Skiptrace Review: Midnight Rush Hour
As soon as I discovered Jackie Chan in 1996, with the U.S. release of Rumble in the Bronx, Chan began saying he wanted to do less action. I didn’t want this to happen. Even though I had his whole back catalog of Hong Kong movies, I didn’t want him to stop making new ones. I support Chan doing anything he wants to explore. I have his album. I’ll watch him in a drama. He’s a good actor, but being a good actor does not make him unique. If I want to see good drama, I can also watch Robert De Niro, Charlize Theron or any number of good actors. If I want to see a Jackie Chan movie, he’s the only one making them.
20 years later, Chan did not stop making Jackie Chan movies. He did explore romantic comedy or straight drama, or more serious and restrained twists on his action, but in between, he would keep doing legit Jackie Chan movies like Rob-B-Hood, The Myth, and Chinese Zodiac. Now I feel guilty. He was already feeling worn out 20 years ago, but we got an extra 18 or so full on Jackie Chan movies since then, not even counting misfires like The Tuxedo or The Medallion or dramas like Shinjuku Incident and 1911.
Skiptrace is number 18 on that list of movies I now consider personal gifts from Jackie Chan. Like his best movies, the plot doesn’t matter yet it has one anyway. Chan plays Benny Chan, a rare example of a Hong Kong movie where they don’t just name him Jackie. To avenge his partner, Benny collects American gambler Connor Watts (Johnny Knoxville) in Russia and tries to bring him back to Hong Kong.
I feel like a dick for noticing that Jackie Chan is a little slower than he used to be, but I mean it purely objectively. If anyone came on the scene moving like Jackie Chan moves now, they would be amazing, and you’d only notice if you’ve been watching Jackie for 40 years. He was already 40 when he made Drunken Master II and then he kept making more! Even now, nobody else moves like him. He’s still graceful and endearingly silly, but I do get the sense that we’re seeing him wind down which is bittersweet. I mean, I’ll never be able to hoist myself up with my legs like he does, so I’ll watch until he can’t stand up anymore, but thinking about how he’s said he wanted to stop fighting for 20 years, it hits me how much extra fighting that is.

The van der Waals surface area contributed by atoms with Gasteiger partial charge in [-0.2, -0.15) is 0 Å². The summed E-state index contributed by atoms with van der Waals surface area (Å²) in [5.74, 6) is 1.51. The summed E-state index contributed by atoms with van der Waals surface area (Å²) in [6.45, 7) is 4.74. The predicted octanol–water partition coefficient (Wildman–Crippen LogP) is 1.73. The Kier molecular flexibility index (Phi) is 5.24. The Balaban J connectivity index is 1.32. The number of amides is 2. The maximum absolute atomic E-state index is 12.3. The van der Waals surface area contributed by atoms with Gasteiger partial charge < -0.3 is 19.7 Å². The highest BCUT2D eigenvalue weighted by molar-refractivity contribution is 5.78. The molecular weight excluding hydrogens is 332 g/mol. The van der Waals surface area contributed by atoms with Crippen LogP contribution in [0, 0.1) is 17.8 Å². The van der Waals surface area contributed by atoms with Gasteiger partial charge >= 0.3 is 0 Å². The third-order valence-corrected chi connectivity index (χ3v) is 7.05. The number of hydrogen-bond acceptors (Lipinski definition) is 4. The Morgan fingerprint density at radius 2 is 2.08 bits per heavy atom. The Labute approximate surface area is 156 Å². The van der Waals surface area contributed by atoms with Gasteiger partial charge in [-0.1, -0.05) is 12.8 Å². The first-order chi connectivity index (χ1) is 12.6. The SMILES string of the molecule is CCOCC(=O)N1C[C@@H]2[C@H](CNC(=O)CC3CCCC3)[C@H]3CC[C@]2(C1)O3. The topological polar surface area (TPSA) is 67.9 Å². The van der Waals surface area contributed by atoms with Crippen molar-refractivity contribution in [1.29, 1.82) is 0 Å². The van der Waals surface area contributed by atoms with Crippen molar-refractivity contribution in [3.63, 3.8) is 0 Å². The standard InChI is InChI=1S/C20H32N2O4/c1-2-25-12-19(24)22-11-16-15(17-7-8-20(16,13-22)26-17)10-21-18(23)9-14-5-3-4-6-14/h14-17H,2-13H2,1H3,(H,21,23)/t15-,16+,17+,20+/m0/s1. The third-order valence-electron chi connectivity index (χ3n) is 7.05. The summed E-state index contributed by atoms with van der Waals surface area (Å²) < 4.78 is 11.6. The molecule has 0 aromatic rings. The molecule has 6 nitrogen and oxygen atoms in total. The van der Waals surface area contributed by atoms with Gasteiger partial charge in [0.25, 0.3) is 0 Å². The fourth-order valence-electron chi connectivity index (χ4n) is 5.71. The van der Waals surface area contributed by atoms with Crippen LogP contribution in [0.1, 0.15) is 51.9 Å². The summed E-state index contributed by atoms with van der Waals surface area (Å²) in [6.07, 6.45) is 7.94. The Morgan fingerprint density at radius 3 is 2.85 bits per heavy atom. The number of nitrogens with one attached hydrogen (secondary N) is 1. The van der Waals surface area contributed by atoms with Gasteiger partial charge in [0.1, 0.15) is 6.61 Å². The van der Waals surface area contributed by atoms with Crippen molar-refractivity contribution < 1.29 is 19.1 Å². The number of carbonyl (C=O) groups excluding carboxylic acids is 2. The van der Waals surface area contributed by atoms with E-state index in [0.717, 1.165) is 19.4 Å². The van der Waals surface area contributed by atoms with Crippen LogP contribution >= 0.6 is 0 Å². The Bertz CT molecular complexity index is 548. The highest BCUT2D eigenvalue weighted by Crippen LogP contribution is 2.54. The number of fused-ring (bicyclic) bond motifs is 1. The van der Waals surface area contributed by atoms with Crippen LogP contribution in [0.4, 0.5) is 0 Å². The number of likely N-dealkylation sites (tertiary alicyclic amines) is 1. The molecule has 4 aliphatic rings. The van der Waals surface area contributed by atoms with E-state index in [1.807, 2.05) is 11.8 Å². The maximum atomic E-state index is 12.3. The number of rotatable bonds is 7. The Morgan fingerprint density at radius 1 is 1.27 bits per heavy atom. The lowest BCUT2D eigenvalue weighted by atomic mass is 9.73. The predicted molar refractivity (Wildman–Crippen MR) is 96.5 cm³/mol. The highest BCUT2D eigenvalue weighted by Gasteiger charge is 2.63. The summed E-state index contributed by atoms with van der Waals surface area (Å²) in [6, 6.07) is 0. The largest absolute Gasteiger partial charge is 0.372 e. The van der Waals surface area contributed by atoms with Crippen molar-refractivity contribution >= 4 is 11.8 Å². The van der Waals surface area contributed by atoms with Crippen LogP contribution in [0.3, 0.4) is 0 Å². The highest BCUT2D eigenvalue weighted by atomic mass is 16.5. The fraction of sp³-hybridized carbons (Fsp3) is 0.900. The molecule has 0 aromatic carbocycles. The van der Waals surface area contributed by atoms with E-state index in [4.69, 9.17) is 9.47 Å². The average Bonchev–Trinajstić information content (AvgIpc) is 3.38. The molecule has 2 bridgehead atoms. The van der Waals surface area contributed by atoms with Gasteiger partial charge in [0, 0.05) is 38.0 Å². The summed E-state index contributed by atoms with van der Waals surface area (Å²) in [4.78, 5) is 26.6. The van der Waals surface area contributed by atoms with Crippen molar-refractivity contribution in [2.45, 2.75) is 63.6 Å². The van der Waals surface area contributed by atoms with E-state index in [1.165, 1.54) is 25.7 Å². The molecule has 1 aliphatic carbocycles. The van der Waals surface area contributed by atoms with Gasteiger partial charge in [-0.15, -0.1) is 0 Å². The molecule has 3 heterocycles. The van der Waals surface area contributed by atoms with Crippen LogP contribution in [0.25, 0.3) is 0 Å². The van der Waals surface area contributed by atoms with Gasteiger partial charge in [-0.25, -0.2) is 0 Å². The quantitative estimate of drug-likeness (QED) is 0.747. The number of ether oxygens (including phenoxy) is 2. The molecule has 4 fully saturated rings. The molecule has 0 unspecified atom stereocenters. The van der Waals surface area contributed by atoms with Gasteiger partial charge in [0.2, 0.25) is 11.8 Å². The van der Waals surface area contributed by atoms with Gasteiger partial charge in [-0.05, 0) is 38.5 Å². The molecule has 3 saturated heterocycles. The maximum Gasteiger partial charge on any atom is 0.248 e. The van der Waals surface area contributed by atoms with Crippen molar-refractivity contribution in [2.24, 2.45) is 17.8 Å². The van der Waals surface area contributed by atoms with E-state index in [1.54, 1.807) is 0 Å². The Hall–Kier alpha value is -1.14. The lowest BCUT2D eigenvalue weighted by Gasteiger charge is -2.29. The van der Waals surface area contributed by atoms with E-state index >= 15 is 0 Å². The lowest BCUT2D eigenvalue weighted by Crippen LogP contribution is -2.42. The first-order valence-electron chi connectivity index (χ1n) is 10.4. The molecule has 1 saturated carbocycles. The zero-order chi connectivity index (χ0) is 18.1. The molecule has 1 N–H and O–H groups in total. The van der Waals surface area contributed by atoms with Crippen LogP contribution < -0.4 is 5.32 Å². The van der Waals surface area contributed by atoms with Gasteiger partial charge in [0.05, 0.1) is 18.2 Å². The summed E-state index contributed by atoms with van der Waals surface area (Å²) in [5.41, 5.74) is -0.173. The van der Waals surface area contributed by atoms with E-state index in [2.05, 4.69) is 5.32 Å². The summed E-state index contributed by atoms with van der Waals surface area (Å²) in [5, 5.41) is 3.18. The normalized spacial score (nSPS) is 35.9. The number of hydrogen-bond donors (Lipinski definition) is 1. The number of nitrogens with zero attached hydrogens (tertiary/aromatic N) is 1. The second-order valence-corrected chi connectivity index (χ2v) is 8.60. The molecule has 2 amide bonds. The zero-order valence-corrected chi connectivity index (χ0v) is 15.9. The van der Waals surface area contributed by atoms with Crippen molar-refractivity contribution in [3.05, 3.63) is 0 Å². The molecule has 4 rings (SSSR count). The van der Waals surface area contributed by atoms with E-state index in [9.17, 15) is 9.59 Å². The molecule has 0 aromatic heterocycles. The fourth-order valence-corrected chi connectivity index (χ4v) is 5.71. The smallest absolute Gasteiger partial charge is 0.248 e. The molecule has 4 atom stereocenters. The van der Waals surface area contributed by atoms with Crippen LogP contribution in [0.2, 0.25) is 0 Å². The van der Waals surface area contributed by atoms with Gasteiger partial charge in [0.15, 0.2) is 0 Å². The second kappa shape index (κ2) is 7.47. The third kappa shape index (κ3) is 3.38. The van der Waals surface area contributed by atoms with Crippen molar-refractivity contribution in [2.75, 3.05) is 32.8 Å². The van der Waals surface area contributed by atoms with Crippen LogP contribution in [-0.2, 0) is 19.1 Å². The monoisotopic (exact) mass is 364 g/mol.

Combining Jackie Chan fights with Renny Harlin action seems like it opens a new world for both filmmakers. Chan does a graceful warehouse fight, then tears down the whole dock Renny Harlin-style. Knoxville becomes a prop in a street chase with Rube Goldberg-esque catastrophes piling up. When Knoxville fights, you can tell Chan choreographed the action because he uses his own clothes as a prop, and he learned to kick. Speed ramping seems like something distinctly Hollywood, as does the rock n’ roll music. As I said, I have his album, so I like Jackie Chan’s cover of “Rolling in the Deep.” There are more exotic locations than a James Bond movie and Harlin shoots the hell out of them.
You sort of know the schtick after 40 years of movies. Jackie gets hurt during his fights and mugs about it, and perhaps acts more hurt than ever at this point. Yet when he’s kicking boxes at the bad guys, in the end, show me anyone else who has that grace. You know the formula of the buddy road caper too. They run out of money and modes of transportation, and Connor escapes, and Benny recaptures him. It’s tried and true.
Another highlight is Eve Torres. She is awesome as a villain and simply as a movie star, as WWE performers tend to be consummate entertainers. She’s got the moves in her fights. There’s also a joke about her Double Ds which plays way better than he painfully uncomfortable “nice rack” jokes in The Tuxedo. There’s also a great showcase for Fan Bingbing. Chan always knows how to make his costars look good.
If anyone’s earned a break, it’s Jackie Chan, but if he can keep putting together comedic fight scenes like the ones in Skiptrace I still love them. The long term solution may be for him to choreograph scenes for other actors he discovers, but I bet he’ll be frustrated that nobody else can really do the moves he has in mind, so he’ll end up wanting to do it himself after all. It is also a pleasure to see Harlin find a film industry that seems to appreciate his sensibilities and allow him the forum to explore them.